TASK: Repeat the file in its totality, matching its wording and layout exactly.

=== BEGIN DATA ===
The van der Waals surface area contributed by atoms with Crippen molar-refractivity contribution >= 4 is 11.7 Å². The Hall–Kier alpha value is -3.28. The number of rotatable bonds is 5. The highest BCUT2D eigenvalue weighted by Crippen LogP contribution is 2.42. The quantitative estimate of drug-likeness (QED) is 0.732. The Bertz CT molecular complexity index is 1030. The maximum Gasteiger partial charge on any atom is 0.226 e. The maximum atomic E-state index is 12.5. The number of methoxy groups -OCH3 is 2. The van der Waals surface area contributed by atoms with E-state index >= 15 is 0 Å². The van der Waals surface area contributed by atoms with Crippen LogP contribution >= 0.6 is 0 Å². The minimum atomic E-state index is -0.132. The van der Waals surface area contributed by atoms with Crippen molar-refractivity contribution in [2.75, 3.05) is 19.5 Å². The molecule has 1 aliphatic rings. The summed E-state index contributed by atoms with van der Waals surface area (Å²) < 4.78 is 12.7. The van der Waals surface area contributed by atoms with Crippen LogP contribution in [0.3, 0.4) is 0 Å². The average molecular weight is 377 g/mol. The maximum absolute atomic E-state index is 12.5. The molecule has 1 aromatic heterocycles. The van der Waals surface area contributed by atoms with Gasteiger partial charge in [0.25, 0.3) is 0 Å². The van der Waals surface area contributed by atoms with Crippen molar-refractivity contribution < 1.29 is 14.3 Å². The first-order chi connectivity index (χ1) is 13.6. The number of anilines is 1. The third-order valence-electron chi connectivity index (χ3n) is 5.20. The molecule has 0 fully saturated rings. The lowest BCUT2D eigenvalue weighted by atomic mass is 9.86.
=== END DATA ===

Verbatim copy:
The van der Waals surface area contributed by atoms with Crippen molar-refractivity contribution >= 4 is 11.7 Å². The Hall–Kier alpha value is -3.28. The number of rotatable bonds is 5. The highest BCUT2D eigenvalue weighted by Crippen LogP contribution is 2.42. The quantitative estimate of drug-likeness (QED) is 0.732. The Bertz CT molecular complexity index is 1030. The maximum Gasteiger partial charge on any atom is 0.226 e. The maximum atomic E-state index is 12.5. The number of methoxy groups -OCH3 is 2. The van der Waals surface area contributed by atoms with E-state index >= 15 is 0 Å². The van der Waals surface area contributed by atoms with Crippen LogP contribution >= 0.6 is 0 Å². The minimum atomic E-state index is -0.132. The van der Waals surface area contributed by atoms with Crippen molar-refractivity contribution in [2.75, 3.05) is 19.5 Å². The molecule has 1 aliphatic rings. The summed E-state index contributed by atoms with van der Waals surface area (Å²) < 4.78 is 12.7. The van der Waals surface area contributed by atoms with Crippen LogP contribution in [0.3, 0.4) is 0 Å². The average molecular weight is 377 g/mol. The maximum absolute atomic E-state index is 12.5. The molecule has 1 aromatic heterocycles. The van der Waals surface area contributed by atoms with Gasteiger partial charge in [0.25, 0.3) is 0 Å². The van der Waals surface area contributed by atoms with Crippen molar-refractivity contribution < 1.29 is 14.3 Å². The first-order chi connectivity index (χ1) is 13.6. The number of anilines is 1. The third-order valence-electron chi connectivity index (χ3n) is 5.20. The molecule has 0 fully saturated rings. The lowest BCUT2D eigenvalue weighted by atomic mass is 9.86.